Fairfax, VA -(Ammoland.com)- Lawmakers are entering the final weeks of the 2015 legislative session in Albany, and NRA continues to focus its efforts on the partial and/or complete repeal of the SAFE Act.
We are also actively engaged and working against the hundreds of anti-gun bills that remain in the hopper. Make no mistake, our adversaries are not satisfied with the deeply flawed SAFE Act and continue to push for even more draconian restrictions.
Just this month, the Senate Codes Committee defeated a pair of gun control bills. We successfully opposed a ban on .50 Caliber guns and the mandatory storage of firearms.
- Senate Bill 2050, sponsored by state Senator Daniel Squadron (D-26), would have banned .50 Caliber rifles, which are almost exclusively owned by collectors and competitive shooters. Anti-gun legislators have never been able to demonstrate cases where this gun has been used in a crime. This legislation would have zero impact on public safety and would do nothing but add insult to injury to the state’s already beleaguered firearms community.
- Senate Bill 2491, sponsored by state Senator Liz Krueger (D-28), would have forced gun owners to lock up guns in the home, which would only give criminals an advantage. This legislation is dangerous and renders firearms useless in self-defense situations. S.2491 would have created six new crimes within article 265 of the penal law in addition to creating felony penalties. Every household is different and firearms storage should be a matter of personal responsibility, not mandated by legislation.
Downstate, anti-gun legislators also continue to push for microstamping legislation, Assembly Bill 6192, introduced by Assemblywoman Michelle Schimel. This bill has been successfully defeated for a decade, and there are assurances from the Senate Majority that the bill will not progress through the State Legislature.
Given anti-gun legislators and Governor Cuomo’s commitment to gun control, legislative reforms are going to be challenging to achieve, but your NRA will continue the fight to advance the interests of gun owners and sportsmen. New York gun owners’ also have the option for relief from the misguided gun control laws in the courts. Accordingly, NRA has provided direct financial assistance and legal resources to the lawsuit challenging the SAFE Act.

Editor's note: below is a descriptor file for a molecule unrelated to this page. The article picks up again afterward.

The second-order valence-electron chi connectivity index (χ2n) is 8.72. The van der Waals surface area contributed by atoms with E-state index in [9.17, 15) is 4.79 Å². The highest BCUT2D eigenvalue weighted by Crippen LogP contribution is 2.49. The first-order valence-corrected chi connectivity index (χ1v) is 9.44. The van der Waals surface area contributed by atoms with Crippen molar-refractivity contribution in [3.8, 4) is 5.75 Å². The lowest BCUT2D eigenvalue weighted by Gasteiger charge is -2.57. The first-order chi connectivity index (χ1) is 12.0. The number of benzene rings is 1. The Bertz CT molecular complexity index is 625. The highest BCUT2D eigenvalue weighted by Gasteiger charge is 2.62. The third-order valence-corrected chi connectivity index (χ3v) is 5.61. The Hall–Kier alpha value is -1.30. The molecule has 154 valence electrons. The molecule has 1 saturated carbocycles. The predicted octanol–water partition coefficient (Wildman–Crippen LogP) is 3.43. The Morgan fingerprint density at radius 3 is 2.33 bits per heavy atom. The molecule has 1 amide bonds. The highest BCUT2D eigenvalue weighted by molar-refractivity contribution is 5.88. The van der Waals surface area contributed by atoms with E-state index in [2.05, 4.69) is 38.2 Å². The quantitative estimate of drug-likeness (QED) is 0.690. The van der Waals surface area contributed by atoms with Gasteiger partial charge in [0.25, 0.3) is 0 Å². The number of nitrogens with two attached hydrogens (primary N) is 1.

The Senate Majority recently underwent a leadership change and there at least appears to be a willingness to revisit some of provisions of the SAFE Act. Specifically, NRA is focusing on repealing provisions of this dreadful law that prevent passing along previously legal firearms to family members, and we support a pair of bills to do just that. Senate Bill 3373, introduced by state Senator Patrick Gallivan, authorizes the transfer of legally possessed and validly registered weapons to stay in families through estate planning. Sen. Patrick Gallivan also introduced Senate Bill 3377 which expands “immediate family” language in SAFE Act to include siblings, grandparents, and grandchildren. Of course, NRA will continue efforts to achieve a full repeal of the SAFE Act.
NRA is also fighting to end the state’s funding of the ammunition background check database. As a result, we met with legislators during budget hearings in April. In New York, the Governor has broad funding authority, and it is very difficult to block lump sum appropriations. However, we plan to continue to fight this waste of taxpayer money on an unconstitutional infringement, just as we did successfully with CoBis. These are just a couple of examples of how we are targeting SAFE Act reforms in the event that full repeal isn’t successful at the Statehouse.
Please continue to follow NRA-ILA alerts for further updates as we continue to fight these battles for law-abiding New York gun owners in both Albany and the courts.
About the NRA-ILA
Established in 1975, the Institute for Legislative Action (ILA) is the “lobbying” arm of the National Rifle Association of America. ILA is responsible for preserving the right of all law-abiding individuals in the legislative, political, and legal arenas, to purchase, possess and use firearms for legitimate purposes as guaranteed by the Second Amendment to the U.S. Constitution.